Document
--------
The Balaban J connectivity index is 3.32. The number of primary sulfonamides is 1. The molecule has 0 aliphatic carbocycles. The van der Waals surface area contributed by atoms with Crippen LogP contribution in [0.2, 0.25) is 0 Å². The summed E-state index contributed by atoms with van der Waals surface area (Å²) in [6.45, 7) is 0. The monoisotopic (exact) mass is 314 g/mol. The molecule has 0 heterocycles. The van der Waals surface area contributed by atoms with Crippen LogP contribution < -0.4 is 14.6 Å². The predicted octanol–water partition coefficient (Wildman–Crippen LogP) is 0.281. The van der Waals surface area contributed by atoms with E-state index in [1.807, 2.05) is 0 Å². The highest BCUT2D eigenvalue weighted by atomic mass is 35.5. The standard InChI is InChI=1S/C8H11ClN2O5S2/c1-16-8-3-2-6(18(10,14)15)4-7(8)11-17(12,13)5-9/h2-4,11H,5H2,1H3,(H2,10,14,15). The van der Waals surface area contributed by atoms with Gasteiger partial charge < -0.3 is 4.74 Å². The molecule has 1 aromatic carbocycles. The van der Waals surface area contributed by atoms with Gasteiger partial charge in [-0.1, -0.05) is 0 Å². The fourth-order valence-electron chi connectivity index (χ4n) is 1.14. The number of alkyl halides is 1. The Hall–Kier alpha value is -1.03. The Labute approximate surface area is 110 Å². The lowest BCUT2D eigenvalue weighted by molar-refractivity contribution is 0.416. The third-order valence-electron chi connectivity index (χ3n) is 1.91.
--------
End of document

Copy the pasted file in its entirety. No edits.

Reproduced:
The Balaban J connectivity index is 3.32. The number of primary sulfonamides is 1. The molecule has 0 aliphatic carbocycles. The van der Waals surface area contributed by atoms with Crippen LogP contribution in [0.2, 0.25) is 0 Å². The summed E-state index contributed by atoms with van der Waals surface area (Å²) in [6.45, 7) is 0. The monoisotopic (exact) mass is 314 g/mol. The molecule has 0 heterocycles. The van der Waals surface area contributed by atoms with Crippen LogP contribution < -0.4 is 14.6 Å². The predicted octanol–water partition coefficient (Wildman–Crippen LogP) is 0.281. The van der Waals surface area contributed by atoms with E-state index in [1.807, 2.05) is 0 Å². The highest BCUT2D eigenvalue weighted by atomic mass is 35.5. The standard InChI is InChI=1S/C8H11ClN2O5S2/c1-16-8-3-2-6(18(10,14)15)4-7(8)11-17(12,13)5-9/h2-4,11H,5H2,1H3,(H2,10,14,15). The van der Waals surface area contributed by atoms with Gasteiger partial charge < -0.3 is 4.74 Å². The molecule has 1 aromatic carbocycles. The van der Waals surface area contributed by atoms with Gasteiger partial charge in [-0.1, -0.05) is 0 Å². The fourth-order valence-electron chi connectivity index (χ4n) is 1.14. The number of alkyl halides is 1. The Hall–Kier alpha value is -1.03. The Labute approximate surface area is 110 Å². The lowest BCUT2D eigenvalue weighted by molar-refractivity contribution is 0.416. The third-order valence-electron chi connectivity index (χ3n) is 1.91.